John Updike’s “Lifeguard” is too deep a story to be so clever and too clever to be so deep. In it, an unnamed lifeguard and theology student beautifully conflates his two worlds, living in one nine months of the year and the other for that last quarter around the sun, to paraphrase the narrator. In sitting on the chair, he surveys the beach as one might imagine God surveying the Earth, with the power to save lives. The distance of the guard from his patrons and the slightly patronizing air he must assume to protect them from themselves is in part the image of God in the lifeguard, raised up and looking down, just as the narrator’s perspective takes on the heady quality of one above the fray. Maybe he just hasn’t joined it: “Someday my alertness will bear fruit; from near the horizon there will arise, delicious, translucent, like a green bell above the water, the call for help, the call, a call, it saddens me to confess, that I have yet to hear.”
Is there any point in summarizing the short story? It’s five pages, and in explicating its beauty I destroy it, like stepping on the flower I mean to pick. “Lifeguard” might answer that “Swimming offers a parable. We struggle and thrash, and drown; we succumb, even in despair, and float, and are saved.” We thrash to describe what we experience, too, and like the student, we’re lost in metaphoric clouds, and yet aware:
You are offended that a divinity student lusts? What prigs the unchurched are! Are not our assaults on the supernatural lascivious, a kind of indecency? If only you knew what de Sadian degradations, what frightful psychological spelunking, our gentle transcendentalist professors set us to, as preparation for our work, which is to shine in darkness.
I feel that my lust makes me glow; I grow cold in my chair, like a torch of ice, as I study beauty. I have studied much of it, wearing all styles of bathing suit and facial expression, and have come to this conclusion:
But to read the conclusion, you’ll have to read the story. It’s not a conclusion that, I suspect, many are likely to agree with, but it’s oddly appropriate, like a recipe mixing cocoa and chili that nonetheless works. And notice the little binaries and paradoxes Updike sets: the lust in the student of God, the “torch of ice,” the shining in darkness not thanks to goodness, but thanks to that lust. Updike would probably chastise me for confusing divinity and theology students, if there is some difference between the two I’m unaware of it. But I am aware of how astonishing this story is, even to me, the person who usually doesn’t like short stories because they end just as I’m finally getting into them.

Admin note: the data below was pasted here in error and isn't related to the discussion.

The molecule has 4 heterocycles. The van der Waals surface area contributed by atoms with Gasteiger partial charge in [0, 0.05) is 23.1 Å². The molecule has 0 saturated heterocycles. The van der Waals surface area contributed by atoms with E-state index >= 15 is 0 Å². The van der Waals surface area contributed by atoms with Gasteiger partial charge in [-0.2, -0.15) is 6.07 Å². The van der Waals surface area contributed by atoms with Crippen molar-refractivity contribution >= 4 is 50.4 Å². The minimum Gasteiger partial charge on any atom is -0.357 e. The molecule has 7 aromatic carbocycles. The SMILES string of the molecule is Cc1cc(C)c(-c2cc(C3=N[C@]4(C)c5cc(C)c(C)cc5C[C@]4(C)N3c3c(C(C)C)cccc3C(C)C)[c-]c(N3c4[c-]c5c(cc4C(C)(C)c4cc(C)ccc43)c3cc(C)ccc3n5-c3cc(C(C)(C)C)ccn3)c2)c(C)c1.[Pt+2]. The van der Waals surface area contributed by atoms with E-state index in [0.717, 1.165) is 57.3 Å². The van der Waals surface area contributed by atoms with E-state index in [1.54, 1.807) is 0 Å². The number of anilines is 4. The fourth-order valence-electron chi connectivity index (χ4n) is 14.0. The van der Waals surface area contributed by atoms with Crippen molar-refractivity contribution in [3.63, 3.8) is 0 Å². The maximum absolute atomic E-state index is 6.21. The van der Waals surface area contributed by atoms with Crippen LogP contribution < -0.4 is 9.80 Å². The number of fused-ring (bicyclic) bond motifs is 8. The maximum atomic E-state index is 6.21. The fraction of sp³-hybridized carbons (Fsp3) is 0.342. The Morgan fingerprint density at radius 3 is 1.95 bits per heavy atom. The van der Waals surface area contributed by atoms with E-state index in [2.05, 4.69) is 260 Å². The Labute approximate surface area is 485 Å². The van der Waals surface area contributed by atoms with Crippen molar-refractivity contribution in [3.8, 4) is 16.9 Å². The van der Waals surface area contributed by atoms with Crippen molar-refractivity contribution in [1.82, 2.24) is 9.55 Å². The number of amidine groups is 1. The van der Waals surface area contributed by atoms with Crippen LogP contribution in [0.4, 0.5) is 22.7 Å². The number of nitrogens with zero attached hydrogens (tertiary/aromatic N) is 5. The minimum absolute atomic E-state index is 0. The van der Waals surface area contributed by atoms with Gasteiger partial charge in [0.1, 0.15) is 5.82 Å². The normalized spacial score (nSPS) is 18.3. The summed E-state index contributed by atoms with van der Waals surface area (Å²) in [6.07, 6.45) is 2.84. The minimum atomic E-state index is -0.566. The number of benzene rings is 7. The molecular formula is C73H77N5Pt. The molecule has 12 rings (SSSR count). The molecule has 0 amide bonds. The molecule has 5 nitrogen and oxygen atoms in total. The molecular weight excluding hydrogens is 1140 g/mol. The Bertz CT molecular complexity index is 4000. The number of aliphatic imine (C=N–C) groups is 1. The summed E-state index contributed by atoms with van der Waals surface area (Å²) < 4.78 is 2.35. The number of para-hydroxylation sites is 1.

In another, the eponymous lifeguard thinks that “I wake at odd hours and in the shuddering darkness and silence and feel my death rushing toward me like an express train” It shows a bit of the Northeastern character of the story, since California, Arizona, or Florida, the first two being places I’ve lived, wouldn’t have express trains—they’d have cars, and you’d be crushed by an SUV rather than an express train. “Lifeguard,” published in 1961, came to me by way of the New Yorker’s “Picked-Up Pieces: Moments from a half century of Updike.” In 2006, “My Father’s Tears” was published, and it included this paragraph:
We did not foresee, that moment on the platform as the signal bells a half mile down the tracks warned of my train’s approach, that within a decade passenger service to Philadelphia would stop, and that eventually the station, like stations all across the East, would be padlocked and boarded up. It stood on its empty acre of asphalt parking space like an oversized mausoleum. All the life it had once contained was sealed into silence, and for most of the rest of the century it ignominiously waited, in this city where progress was slow, to be razed.
Perhaps Updike was aware of the anachronistic train metaphor when he used it. Or perhaps he wanted us to place “Lifeguard” in an earlier era, one where religion was more likely to be taken seriously by serious people instead of being usurped by the unbelievers like me or the foolish Sarah Palins of the world. Or Updike recalled his own youth in “Lifeguard,” standing with his father on the soon-to-be-closed platform. Regardless of its temporal meaning, that sentence—“I wake at odd hours and in the shuddering darkness and silence and feel my death rushing toward me like an express train”—could so easily be a cliche, and yet in the context it’s not. “Lifeguard” is a short story that makes me suddenly appreciate the short story and perceive the potential of the form, and it makes me want to read more short stories and more Updike in the search for other works as profound and clever. I’ve not read much Updike—friends keep recommending the Rabbit novels and The Witches of Eastwick, which I keep delaying for no articulated reason beyond the lengthening of my “to read” pile, which grows faster than the time in which those books are to be read. Updike, however, might now have taken a shortcut to the top.